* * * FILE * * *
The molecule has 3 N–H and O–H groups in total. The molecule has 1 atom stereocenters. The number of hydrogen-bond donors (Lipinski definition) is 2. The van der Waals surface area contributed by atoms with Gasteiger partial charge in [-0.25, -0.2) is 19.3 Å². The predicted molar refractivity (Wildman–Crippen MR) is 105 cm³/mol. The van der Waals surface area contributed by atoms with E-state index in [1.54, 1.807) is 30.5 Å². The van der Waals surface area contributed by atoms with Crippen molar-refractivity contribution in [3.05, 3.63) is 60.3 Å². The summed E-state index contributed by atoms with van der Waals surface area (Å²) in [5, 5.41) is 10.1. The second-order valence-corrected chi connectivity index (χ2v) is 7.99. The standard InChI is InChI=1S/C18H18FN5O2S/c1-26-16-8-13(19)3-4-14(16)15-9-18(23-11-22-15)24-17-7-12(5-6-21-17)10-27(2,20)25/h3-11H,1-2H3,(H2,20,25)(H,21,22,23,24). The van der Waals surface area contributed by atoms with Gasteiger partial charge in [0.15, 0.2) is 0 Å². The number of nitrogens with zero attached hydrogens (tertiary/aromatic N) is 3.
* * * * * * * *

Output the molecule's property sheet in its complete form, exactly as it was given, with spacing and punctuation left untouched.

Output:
The molecule has 3 N–H and O–H groups in total. The molecule has 1 atom stereocenters. The number of hydrogen-bond donors (Lipinski definition) is 2. The van der Waals surface area contributed by atoms with Gasteiger partial charge in [-0.25, -0.2) is 19.3 Å². The predicted molar refractivity (Wildman–Crippen MR) is 105 cm³/mol. The van der Waals surface area contributed by atoms with E-state index in [1.54, 1.807) is 30.5 Å². The van der Waals surface area contributed by atoms with Crippen molar-refractivity contribution in [3.05, 3.63) is 60.3 Å². The summed E-state index contributed by atoms with van der Waals surface area (Å²) in [5, 5.41) is 10.1. The second-order valence-corrected chi connectivity index (χ2v) is 7.99. The standard InChI is InChI=1S/C18H18FN5O2S/c1-26-16-8-13(19)3-4-14(16)15-9-18(23-11-22-15)24-17-7-12(5-6-21-17)10-27(2,20)25/h3-11H,1-2H3,(H2,20,25)(H,21,22,23,24). The van der Waals surface area contributed by atoms with Gasteiger partial charge in [0.15, 0.2) is 0 Å². The number of nitrogens with zero attached hydrogens (tertiary/aromatic N) is 3.